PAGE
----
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Royal Brackla

Brackla Distillery was founded on the Cawdor Estate, near Nairn, in 1812 by Captain William Fraser of Brackla, a former soldier, invalided out of the army the previous year. We know quite a bit about him, thanks to the testimony of one Joseph Pacy, appointed excise officer to Brackla Distillery in 1838, who published his Reminiscences of a Gauger in 1873. It is clear that they did not get on…
“…the personal appearance of the captain, something striking, not readily to be forgotten. He was a tall, muscular, big-framed man. His eyes were large and full, but not clear nor expressive. His voice was deep and somewhat husky, and when he spoke it was in a commanding way, especially to those of an inferior position in life to himself. I was not charmed by his manner.”

William Fraser was sixty-one when Pacy took up his position. They were chalk and cheese: Pacy the dutiful and thrifty civil servant, opinionated, self-righteous and something of a martinet; the Captain a peppery old soldier, an imperious ex-India hand, possibly still suffering from the wounds which had invalided him out of the regular army. A proud, independent-minded Highlander, impatient of authority (especially government authority,) conscious of his social standing. `
In spite of being chairman of the bench of magistrates for Nairn, he thought nothing of flouting the excise laws: he was fined £50 in 1827, £300 in 1831 and £500 in 1836, and subsequently William Fraser & Co were fined £200 in 1839 and £600 in 1844. We do not know the nature of the offences, but Pacy remarks:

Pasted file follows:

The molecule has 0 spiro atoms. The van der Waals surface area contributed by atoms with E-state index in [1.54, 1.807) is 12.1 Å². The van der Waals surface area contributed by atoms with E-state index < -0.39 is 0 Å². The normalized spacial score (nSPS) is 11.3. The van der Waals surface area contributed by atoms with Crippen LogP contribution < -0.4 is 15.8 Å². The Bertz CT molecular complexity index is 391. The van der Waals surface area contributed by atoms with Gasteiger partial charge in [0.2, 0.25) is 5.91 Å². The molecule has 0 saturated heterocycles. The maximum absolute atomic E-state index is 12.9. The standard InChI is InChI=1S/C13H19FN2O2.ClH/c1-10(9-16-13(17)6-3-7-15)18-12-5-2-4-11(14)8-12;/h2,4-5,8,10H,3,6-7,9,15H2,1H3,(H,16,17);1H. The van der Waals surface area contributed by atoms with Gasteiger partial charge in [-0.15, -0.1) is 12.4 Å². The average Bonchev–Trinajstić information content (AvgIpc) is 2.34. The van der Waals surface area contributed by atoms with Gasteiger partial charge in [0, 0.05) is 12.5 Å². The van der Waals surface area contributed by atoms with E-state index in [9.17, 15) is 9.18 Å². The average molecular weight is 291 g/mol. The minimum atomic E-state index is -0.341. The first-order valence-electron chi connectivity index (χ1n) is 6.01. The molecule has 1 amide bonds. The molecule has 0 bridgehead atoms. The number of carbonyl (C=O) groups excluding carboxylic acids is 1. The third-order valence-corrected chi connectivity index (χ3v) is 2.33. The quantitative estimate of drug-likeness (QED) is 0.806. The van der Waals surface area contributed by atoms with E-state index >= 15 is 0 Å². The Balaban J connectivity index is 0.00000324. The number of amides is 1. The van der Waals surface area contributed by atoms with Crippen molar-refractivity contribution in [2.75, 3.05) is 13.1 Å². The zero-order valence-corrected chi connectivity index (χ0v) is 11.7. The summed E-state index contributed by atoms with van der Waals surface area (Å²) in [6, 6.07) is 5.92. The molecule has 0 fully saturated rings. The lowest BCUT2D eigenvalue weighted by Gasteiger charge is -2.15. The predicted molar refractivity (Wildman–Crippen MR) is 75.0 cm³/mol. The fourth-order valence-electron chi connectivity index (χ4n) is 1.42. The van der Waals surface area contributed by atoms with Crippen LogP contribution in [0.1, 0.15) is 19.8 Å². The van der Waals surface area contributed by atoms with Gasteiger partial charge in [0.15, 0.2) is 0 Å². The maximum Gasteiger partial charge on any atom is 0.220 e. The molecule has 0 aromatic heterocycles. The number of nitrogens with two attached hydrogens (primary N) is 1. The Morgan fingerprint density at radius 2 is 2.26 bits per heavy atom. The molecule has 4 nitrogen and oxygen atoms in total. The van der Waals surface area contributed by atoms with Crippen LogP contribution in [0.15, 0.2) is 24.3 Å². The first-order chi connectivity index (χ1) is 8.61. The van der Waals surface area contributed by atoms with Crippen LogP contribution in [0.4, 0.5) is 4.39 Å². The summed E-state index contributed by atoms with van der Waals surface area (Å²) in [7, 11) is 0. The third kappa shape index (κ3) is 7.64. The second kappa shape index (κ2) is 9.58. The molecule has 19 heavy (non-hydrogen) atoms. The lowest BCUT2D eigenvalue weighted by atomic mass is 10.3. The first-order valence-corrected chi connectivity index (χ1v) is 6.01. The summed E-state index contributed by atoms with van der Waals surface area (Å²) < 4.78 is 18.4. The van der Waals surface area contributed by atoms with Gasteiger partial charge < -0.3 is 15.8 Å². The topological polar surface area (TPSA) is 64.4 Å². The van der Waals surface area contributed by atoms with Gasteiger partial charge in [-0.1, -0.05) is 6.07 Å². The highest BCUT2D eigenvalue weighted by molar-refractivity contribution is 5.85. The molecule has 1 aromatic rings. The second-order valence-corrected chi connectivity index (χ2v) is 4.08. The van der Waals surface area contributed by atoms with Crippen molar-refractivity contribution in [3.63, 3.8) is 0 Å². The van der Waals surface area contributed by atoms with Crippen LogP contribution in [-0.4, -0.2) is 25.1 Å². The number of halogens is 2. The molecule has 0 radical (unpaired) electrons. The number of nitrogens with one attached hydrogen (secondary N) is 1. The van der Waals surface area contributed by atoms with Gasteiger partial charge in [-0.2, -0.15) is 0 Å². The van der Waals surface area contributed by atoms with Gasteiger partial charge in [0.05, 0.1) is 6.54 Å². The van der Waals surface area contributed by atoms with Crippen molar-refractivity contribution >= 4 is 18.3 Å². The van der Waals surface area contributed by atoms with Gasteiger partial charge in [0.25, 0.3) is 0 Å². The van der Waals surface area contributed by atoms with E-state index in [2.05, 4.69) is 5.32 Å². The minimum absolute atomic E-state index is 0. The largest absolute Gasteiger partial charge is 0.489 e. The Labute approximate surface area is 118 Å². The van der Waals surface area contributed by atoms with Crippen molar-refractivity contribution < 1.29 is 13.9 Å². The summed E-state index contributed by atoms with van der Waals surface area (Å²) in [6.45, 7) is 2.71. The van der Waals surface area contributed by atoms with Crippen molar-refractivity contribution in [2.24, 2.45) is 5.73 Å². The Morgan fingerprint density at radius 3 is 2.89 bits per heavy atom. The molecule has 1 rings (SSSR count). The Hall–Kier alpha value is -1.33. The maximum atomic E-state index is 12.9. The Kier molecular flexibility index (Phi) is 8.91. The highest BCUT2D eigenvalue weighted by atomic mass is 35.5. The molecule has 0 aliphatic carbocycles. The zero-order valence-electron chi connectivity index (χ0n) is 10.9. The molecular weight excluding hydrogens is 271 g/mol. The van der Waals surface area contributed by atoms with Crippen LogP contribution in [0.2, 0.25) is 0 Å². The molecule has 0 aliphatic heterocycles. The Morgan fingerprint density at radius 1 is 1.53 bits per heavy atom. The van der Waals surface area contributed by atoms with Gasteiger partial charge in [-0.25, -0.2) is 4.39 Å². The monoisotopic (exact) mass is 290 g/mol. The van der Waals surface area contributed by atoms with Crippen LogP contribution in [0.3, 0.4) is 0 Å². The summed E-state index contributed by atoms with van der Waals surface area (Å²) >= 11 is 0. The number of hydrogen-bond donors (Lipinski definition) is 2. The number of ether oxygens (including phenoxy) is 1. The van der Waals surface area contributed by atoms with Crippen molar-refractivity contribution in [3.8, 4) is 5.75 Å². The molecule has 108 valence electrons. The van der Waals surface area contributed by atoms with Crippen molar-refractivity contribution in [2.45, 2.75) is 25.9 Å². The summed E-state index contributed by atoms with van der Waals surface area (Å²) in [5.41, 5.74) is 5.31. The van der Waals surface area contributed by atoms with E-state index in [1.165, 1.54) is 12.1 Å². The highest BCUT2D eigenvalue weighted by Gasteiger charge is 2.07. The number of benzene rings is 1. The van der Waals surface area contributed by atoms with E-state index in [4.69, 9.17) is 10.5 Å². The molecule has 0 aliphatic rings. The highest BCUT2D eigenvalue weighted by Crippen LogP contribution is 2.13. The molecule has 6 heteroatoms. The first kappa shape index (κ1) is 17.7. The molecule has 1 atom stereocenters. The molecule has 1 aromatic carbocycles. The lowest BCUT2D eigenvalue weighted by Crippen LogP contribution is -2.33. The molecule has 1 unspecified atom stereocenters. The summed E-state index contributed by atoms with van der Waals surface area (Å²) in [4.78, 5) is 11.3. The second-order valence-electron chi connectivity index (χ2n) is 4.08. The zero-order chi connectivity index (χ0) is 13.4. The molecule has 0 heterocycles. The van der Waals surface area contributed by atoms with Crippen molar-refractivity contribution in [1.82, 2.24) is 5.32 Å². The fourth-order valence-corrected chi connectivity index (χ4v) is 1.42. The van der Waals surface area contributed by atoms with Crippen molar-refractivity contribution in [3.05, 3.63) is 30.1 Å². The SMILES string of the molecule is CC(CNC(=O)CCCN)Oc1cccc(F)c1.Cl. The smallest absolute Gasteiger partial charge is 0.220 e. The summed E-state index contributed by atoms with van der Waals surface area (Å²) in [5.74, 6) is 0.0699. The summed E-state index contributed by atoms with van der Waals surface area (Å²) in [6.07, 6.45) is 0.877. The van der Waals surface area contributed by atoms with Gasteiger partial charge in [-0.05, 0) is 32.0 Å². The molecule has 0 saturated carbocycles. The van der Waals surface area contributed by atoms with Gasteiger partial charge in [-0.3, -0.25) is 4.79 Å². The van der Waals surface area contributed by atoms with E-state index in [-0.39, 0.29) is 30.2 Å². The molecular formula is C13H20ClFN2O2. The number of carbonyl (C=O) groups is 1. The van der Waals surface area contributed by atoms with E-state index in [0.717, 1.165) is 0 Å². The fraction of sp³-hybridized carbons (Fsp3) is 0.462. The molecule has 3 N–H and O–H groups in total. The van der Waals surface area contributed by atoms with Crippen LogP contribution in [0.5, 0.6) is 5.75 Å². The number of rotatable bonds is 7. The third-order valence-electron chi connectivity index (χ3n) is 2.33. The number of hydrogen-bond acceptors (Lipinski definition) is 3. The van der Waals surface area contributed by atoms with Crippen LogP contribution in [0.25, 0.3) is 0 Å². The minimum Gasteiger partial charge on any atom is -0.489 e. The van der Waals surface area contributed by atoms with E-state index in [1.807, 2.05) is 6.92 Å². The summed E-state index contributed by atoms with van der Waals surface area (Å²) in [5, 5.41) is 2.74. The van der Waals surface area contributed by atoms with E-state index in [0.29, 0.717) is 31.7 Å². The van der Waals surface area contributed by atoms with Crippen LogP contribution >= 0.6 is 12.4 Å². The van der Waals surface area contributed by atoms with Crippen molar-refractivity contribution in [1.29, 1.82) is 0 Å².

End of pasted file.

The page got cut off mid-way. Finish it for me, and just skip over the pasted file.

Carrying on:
The captain, who had been accustomed to command until it became part of his nature, chafed sorely at being compelled to submit to laws enforced by a poor humble Gauger. He did not or seemed not to understand that his military rank was not to be taken into account in his capacity as a distiller… It was impossible to cultivate a friendly spirit with the captain”.
In truth, the problem was that the Captain’s standards of quality were not recognised by the law. Pacy continues: “His whisky had a great name; it fetched the best price in the market. It was kept in stock long enough to improve its flavour, but in securing age he lost something by evaporation…. this was a great grief to him, as he had the tax to pay on it. He considered it no wrong to make up this deficiency irrespective of law. He was not alone in that view; and this was the chief if not the sole cause of our long and bitter strife.” A typical Highlander, Fraser was proud of his name and his standing in society:
The captain was a man of influence… and otherwise exercised considerable power in the county…To his friends he was warm-hearted, and to his dependents generous, - those of them who could submit to his impatient temper; and had I belonged to that class I should have shared his favours.”
Pacy also remarks, perhaps with a trace of bitterness: “He was a regular guest in the Earl of Cawdor’s family”, and here lies the clue to how he managed to bring his whisky to the attention of King William IV, who granted him a Royal Warrant, the first ever given to a whisky.

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